A mass phishing email scheme aims to steal banking information under the guise of the FDIC, just the most recent in a long line of scams, bilking millions from consumers.
Cyber criminals are using fake messages claiming to be from the Federal Deposit Insurance Corporation (FDIC) to deliver a virus capable of stealing unsuspecting victims' bank passwords and other sensitive personal information, said Gary Warner, the director of research in computer forensics at the University of Alabama at Birmingham (UAB).
Warner said the spam is being delivered with one of two subject lines:
- FDIC has officially named your bank a failed bank
- You need to check your Bank Deposit Insurance Coverage
Warner said that once the message is opened the spam asks users to visit a specific Web site, a link to which is included in the message. Those that follow the link are taken to a page that asks them to click and download a copy of "your personal FDIC insurance file."
"Unfortunately, anyone who clicks that download link will be downloading a version of the Zeus Bot virus, which has the capacity to steal bank passwords and other financial and personal information," Warner said in a statement yesterday.
The FDIC joins a list of prestigious institutions and companies whose brand identity is co-opted by cyber criminals with one objective: steal money. In the last week alone, employees at TopTenREVIEWS have received scam emails from the Internal Revenue Service, Chase Manhattan Bank and Facebook. According to Consumer Reports “State of the Net 2009 report,” one in 90 people lose money to phishing scams, totaling $483 million over the past two years.
Consumers can protect themselves by remembering one simple rule: Legitimate companies will never ask you to download programs or enter your personal information including logins and passwords by e-mail.
It is often difficult to follow the rule when the email is both convincing and frightening. Cyber criminals are experienced professionals: they know how to scare you into action, and it only takes a few responses to make the scheme worthwhile.
Threats like the one contained in the FDIC message and in the common IRS email, informing the recipient unreported income has been found, can prompt a panicked click through. Stop and delete. Institutions and companies do not use email for this purpose, they use regular mail.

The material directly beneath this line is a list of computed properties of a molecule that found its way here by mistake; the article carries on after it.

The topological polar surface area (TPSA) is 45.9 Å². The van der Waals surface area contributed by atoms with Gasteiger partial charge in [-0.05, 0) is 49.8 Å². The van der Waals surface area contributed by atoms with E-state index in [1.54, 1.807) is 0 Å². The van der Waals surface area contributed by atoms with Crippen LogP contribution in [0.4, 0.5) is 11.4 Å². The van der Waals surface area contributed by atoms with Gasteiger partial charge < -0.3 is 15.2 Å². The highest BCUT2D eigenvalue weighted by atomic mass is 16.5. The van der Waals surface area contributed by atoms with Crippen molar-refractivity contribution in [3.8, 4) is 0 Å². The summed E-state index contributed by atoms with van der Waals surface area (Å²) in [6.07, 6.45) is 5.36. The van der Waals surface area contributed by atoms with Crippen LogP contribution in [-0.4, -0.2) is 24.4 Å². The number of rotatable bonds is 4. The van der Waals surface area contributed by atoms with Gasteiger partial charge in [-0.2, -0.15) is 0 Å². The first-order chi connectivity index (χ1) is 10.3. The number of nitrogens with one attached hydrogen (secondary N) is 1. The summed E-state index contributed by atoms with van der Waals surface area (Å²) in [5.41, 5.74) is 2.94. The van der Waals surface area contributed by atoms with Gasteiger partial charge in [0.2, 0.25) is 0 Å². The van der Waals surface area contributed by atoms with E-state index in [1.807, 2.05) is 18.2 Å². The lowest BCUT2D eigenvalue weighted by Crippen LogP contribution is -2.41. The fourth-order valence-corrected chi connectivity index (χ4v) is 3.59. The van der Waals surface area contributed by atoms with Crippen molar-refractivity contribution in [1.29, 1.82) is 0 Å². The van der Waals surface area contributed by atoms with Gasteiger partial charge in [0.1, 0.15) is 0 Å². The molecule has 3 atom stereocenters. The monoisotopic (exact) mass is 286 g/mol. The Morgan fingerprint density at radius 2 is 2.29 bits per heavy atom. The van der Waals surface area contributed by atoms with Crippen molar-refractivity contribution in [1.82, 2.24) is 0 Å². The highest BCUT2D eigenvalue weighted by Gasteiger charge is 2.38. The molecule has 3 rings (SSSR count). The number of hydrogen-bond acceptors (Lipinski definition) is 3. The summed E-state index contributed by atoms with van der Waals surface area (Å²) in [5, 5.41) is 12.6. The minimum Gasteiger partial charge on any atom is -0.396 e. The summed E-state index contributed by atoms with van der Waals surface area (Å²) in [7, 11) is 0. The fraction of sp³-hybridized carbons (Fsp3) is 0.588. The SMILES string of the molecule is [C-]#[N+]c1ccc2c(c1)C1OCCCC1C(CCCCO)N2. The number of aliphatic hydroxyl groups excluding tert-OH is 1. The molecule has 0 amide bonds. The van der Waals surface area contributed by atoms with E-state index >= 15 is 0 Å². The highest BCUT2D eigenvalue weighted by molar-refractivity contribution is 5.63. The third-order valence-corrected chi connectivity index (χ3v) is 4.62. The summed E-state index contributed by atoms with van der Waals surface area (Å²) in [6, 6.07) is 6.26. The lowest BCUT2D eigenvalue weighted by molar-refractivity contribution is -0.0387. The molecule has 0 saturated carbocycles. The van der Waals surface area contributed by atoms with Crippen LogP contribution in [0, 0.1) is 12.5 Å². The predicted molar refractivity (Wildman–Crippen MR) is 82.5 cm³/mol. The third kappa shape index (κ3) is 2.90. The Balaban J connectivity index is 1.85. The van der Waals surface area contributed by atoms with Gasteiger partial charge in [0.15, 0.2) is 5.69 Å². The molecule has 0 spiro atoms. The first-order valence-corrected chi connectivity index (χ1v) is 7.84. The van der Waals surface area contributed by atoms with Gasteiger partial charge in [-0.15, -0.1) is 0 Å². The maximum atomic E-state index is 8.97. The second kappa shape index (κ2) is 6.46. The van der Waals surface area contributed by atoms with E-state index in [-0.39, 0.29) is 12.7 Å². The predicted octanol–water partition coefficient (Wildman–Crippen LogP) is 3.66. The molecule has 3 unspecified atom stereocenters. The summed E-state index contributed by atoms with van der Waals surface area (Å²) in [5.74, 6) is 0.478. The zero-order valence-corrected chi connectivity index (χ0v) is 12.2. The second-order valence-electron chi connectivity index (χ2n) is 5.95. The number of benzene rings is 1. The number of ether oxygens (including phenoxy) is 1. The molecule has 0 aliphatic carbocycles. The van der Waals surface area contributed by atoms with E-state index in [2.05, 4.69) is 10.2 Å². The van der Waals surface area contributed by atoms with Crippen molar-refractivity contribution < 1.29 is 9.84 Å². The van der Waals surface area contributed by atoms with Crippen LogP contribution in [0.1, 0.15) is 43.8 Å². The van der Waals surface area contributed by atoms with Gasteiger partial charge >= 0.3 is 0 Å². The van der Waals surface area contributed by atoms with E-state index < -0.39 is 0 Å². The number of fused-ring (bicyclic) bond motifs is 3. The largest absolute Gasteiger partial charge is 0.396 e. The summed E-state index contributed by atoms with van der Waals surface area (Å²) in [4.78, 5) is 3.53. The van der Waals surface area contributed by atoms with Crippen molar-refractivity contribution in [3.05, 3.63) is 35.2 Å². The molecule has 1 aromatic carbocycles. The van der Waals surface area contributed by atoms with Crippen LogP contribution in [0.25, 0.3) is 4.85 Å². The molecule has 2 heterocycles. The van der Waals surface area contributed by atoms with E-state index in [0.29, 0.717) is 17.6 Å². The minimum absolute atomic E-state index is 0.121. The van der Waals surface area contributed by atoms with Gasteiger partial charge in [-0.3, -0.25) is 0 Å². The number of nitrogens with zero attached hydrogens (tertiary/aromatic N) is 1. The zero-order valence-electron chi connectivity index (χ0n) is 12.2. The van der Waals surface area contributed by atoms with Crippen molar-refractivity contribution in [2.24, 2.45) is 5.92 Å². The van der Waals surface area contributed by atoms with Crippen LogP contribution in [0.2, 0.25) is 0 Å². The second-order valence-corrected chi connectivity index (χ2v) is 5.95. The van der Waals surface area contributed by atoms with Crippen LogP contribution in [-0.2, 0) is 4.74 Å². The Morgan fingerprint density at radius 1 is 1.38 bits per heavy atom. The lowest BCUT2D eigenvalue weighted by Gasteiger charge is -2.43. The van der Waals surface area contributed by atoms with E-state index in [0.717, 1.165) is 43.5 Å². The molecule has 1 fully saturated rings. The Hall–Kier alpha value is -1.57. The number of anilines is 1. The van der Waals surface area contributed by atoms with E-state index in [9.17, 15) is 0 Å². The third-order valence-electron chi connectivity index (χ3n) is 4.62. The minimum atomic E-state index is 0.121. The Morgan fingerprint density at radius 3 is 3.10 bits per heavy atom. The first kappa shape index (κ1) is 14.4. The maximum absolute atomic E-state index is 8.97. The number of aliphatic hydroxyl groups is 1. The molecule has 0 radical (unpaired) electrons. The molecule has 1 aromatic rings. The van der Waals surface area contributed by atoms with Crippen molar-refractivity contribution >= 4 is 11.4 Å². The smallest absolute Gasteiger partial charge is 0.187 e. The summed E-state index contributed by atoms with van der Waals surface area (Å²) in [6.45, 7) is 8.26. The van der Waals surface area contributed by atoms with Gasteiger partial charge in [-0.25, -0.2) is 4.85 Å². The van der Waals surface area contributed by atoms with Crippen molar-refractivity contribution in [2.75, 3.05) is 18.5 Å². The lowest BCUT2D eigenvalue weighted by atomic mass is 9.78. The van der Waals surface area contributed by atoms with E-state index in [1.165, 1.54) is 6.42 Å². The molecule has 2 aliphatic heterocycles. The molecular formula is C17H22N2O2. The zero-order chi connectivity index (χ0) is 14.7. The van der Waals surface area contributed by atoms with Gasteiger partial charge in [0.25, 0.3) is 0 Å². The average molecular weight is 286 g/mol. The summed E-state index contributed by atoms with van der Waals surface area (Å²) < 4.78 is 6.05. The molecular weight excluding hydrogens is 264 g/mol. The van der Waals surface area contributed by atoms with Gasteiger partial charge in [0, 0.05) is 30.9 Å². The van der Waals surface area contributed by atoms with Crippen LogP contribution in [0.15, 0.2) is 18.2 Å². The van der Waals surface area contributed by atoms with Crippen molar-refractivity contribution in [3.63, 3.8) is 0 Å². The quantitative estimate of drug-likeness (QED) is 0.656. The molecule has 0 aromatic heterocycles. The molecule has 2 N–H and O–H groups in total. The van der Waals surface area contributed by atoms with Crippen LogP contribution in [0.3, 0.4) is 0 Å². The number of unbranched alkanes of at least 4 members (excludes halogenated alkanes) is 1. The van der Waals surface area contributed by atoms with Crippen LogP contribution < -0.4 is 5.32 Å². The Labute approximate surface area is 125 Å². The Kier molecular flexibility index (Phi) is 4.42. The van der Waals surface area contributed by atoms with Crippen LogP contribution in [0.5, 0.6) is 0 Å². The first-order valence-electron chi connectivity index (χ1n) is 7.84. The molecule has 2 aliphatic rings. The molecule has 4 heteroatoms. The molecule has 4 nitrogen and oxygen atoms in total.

Upon close scrutiny, it is possible to identify phishing emails. Here are five things to look for in a suspicious email:
1. Cyber criminals often blind carbon copy the entire target list. This is the same trick you might use to make quick work of a mass mailing when you send the email to yourself and bcc all of your recipients, but institutions never do it. Click "reply all" to view a possible list. Also, by hitting "reply all" you can see the true email address, which will be different than the company’s website though the variation may be very slight.
2. You can get that same information by setting your email preferences to show "full header" to show the sender’s full email address. Again, it will not match the company’s real website address.
3. Any links in the email will not go to a legitimate site. Look carefully and you may detect the variation. Often these illegitimate links will have a series of letters or numbers before the company name.
4. Check for the extension on the sender’s email address. Most phishing emails come from overseas. Delete any emails that end in something other than .gov, .edu, .net, .com, or .us, unless you have relatives overseas.
5. Watch for .exe files in email attachments. If you see an email with an .exe file attached, delete. An .exe file may contain a virus with the capability to wipe out your entire computer.
Avoid getting on phishing lists in the first place. One of the easiest ways you can do this is to have an email address that is hard to get. For example: email@example.com should instead be firstname.lastname@example.org.
Fighting phishing scams is an ongoing battle. It’s move and counter move. Security experts develop new techniques to block cyber criminals while criminals design new ways to overcome or circumvent the measures.
Captchas, the often almost indecipherable images made up of letters and numbers, are devices designed to thwart the nonhuman collection of information. Even Google will ask a user to type in the characters in a captcha to prevent bots from crawling their site to gather information meant for humans only. Today bots have been developed that can indeed decipher captchas and invade a protected site, gathering enormous amounts of data in a short period of time, which can then be used in another scam.
Fighting phishing scams is a constant struggle, one that will never be won through automation alone. For the best protection, all users must stop, think and delete.
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